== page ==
-Recommended by Wentworth Mansion

The Grocery.: Calling upon memories of the small-town grocery, this warm and welcoming restaurant located in a former furniture warehouse offers a menu based on seasonal ingredients from local and regional providers. The in-house canning program preserves the summer’s bounty for use in the winter months. Choose from customer favorites like the house-made charcuterie, Seared Scallops and Pork Belly, and Cassoulet made with Ossabaw pork loin, duck confit, and duck sausage.

-Recommended by Fulton Lane Inn

Where to shop

Sweetgrass basket

While developing your strategy for exploring what Charleston has to offer, don’t forget to add some of the local shops and markets to your must-visit list.

The following shops have been recommended by multiple innkeepers:

Blue Bicycle Books: This King Street bookstore offers 50,000 volumes, including the most complete collection of new, used, and rare books covering local Charleston history and culture.

Lily: Located in Charleston’s Antique District, this boutique sells vintage jewelry, handbags, and other accessories that will make women of all ages want to play dress-up all afternoon.

Historic Charleston City Market: The Historic Charleston City Market has become a beloved part of life in the city for over 200 years. Just beyond the entrance in the Market Hall Building, you’ll find more than 100 stalls with vendors selling a wide variety of items, including clothing, jewelry, artworks, foodstuffs, souvenirs, and crafts.

Other recommended shops:

Affordables Apparel: As the first discounted fashion retail stores in Charleston, this clothing boutique on King Street offers a selection of affordable hand picked women’s apparel, shoes, jewelry, handbags, and other accessories.

-Recommended by Palmer’s Pickney Inn

Christophe Artisan Chocolatier-Patissier: Owned and operated by Christophe Paume, a third-generation French chocolatier, this artisan chocolate shop located on Society Street in downtown Charleston offers delicate hand-painted chocolates, as well as decadent truffles in flavors such as Peach Pecan, Cappuccino Cheesecake, and Honey Dark.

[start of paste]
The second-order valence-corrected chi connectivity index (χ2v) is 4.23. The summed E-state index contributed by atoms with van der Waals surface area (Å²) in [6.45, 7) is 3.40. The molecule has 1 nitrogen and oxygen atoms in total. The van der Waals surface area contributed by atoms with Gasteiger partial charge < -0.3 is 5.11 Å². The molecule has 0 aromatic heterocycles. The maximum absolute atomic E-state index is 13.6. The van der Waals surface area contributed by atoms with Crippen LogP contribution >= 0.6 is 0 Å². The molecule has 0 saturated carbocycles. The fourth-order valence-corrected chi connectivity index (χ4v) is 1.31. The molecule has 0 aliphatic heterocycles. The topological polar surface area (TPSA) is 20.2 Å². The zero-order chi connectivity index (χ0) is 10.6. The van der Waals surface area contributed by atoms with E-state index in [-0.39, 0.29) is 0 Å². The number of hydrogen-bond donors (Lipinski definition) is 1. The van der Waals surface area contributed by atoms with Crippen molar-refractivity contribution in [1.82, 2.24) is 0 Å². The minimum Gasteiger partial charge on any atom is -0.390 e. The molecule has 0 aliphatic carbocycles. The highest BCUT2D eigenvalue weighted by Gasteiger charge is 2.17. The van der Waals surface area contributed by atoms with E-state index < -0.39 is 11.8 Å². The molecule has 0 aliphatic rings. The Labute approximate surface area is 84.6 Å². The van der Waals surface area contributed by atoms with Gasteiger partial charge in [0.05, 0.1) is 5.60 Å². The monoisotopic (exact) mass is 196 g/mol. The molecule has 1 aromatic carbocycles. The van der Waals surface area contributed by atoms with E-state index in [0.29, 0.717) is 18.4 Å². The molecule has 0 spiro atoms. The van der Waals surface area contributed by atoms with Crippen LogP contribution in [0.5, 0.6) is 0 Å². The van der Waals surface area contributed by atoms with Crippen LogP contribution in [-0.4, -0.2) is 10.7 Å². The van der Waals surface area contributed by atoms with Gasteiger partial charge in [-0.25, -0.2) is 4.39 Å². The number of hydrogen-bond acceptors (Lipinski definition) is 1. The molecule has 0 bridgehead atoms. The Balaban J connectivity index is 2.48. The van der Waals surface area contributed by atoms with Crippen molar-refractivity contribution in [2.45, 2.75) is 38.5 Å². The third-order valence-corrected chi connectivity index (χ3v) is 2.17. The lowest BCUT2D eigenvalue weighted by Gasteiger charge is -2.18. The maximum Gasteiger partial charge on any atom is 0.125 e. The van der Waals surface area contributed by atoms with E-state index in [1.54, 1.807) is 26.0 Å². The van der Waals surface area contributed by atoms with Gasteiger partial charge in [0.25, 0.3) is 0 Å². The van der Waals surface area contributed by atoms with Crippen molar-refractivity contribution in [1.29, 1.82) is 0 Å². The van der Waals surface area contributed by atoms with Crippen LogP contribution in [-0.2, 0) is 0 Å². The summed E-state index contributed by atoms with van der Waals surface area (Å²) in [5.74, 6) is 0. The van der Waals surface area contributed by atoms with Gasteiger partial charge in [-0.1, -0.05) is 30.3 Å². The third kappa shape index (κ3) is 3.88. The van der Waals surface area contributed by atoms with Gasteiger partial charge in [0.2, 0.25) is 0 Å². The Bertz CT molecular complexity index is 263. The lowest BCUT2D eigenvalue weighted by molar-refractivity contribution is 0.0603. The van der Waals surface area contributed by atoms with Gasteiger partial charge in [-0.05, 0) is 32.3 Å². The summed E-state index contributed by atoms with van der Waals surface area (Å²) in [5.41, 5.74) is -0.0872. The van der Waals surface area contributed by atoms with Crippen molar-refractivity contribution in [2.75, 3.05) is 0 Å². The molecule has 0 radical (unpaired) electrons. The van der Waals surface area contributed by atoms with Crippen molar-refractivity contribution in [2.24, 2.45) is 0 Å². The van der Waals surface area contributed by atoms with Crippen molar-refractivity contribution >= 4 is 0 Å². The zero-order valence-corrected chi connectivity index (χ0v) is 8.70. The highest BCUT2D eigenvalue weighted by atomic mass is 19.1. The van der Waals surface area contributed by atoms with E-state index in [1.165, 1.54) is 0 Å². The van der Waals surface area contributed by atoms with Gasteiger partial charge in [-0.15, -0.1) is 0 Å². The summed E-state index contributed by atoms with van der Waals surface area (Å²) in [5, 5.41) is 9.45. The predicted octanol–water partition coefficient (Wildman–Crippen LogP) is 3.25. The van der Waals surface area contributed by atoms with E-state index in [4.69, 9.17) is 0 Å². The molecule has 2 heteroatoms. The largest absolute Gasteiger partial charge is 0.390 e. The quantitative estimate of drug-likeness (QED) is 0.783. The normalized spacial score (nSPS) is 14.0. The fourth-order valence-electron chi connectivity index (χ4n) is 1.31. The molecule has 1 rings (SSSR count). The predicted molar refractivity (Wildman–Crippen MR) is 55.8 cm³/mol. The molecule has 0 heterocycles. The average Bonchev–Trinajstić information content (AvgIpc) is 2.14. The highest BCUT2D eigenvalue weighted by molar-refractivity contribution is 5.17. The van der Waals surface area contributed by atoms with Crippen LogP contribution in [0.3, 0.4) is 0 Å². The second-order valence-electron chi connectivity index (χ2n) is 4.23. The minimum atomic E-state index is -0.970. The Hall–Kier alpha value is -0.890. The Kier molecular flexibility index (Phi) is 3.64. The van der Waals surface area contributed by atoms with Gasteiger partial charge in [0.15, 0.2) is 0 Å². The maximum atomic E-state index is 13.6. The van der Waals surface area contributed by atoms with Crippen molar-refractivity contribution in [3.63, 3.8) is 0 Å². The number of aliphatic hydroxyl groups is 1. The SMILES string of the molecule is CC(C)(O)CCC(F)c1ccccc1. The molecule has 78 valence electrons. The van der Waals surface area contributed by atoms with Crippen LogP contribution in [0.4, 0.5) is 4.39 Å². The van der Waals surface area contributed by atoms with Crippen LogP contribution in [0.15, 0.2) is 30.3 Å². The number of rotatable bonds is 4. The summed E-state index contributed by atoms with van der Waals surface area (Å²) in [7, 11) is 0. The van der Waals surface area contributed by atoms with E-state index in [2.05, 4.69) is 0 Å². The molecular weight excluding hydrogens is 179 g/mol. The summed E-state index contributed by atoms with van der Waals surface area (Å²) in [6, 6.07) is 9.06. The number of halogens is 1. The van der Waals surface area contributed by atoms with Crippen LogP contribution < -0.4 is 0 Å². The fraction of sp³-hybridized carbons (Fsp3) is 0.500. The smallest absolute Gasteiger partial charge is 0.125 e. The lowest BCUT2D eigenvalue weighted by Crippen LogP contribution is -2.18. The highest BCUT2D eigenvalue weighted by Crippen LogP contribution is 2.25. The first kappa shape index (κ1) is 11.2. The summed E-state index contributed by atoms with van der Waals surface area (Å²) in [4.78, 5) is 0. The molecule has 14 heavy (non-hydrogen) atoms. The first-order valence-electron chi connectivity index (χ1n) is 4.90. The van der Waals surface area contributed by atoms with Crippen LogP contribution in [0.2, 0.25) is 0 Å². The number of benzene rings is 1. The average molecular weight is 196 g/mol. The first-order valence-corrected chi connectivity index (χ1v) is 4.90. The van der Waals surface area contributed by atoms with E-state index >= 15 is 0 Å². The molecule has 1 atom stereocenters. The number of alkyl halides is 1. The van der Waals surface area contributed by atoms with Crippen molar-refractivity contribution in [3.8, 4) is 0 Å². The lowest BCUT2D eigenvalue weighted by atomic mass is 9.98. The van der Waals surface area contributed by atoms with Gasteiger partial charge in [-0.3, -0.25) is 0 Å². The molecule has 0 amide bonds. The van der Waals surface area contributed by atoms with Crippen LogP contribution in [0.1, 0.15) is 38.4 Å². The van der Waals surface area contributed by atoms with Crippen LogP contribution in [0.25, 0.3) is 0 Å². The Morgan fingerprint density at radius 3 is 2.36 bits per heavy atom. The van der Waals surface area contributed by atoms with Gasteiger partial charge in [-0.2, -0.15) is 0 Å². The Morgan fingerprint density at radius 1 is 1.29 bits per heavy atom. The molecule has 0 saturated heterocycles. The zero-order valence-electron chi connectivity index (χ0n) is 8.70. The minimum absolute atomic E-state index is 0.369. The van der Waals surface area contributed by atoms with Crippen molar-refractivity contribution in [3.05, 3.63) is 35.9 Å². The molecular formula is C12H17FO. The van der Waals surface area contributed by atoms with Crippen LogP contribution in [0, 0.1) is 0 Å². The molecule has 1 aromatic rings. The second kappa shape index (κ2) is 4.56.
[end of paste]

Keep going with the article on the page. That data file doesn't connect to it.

Copper Penny: This upscale women’s boutique on Kings Street showcases a collection of designer clothing, footwear, jewelry, and accessories, making this the perfect shop for women looking to create a distinctive wardrobe that embodies the quintessential cosmopolitan style of Charleston.

-Recommended by Fulton Lane Inn

Indigo: This shop features artwork and jewelry crafted by local artists, as well as handcrafted items that will complement the décor and design of any home.

-Recommended by John Rutledge House Inn

goat. sheep. cow.: With 200-year-old brick walls and a hand-hewn exposed beam ceiling, this tiny specialty food shop in historic downtown Charleston offers cheese, charcuterie, wine, and gourmet groceries carefully selected from all over the world by shop owners Trudi Wagner and Patty Cohen.

Rapport: This high-end women’s clothing boutique stocks a variety of labels from American, French, and Italian designers such as Eli Tahari, M Missoni, and Fabrizio Gianni.

-Recommended by Wentworth Mansion

Indigo & Cotton: Situated on Cannon Street, this small storefront in historic downtown Charleston is a favorite among locals for its curated selection of fine and casual men’s clothing, footwear, and accessories from brands dedicated to producing items of the highest quality.

Kids on King: This appropriately named upscale boutique on King Street specializes in children’s clothing and footwear, special occasion wear, and unique gifts and accessories perfect for kids of all ages, from newborns to preteens.

-Recommended by Kings Courtyard Inn

Where to go for nightlife

Cocktails and Copper Cups

To fully understand the intricacies of any city, you need to balance your daytime activities with some nightlife. Our innkeepers have come up with a list of must-hit hot spots to visit once the sun has set for the evening.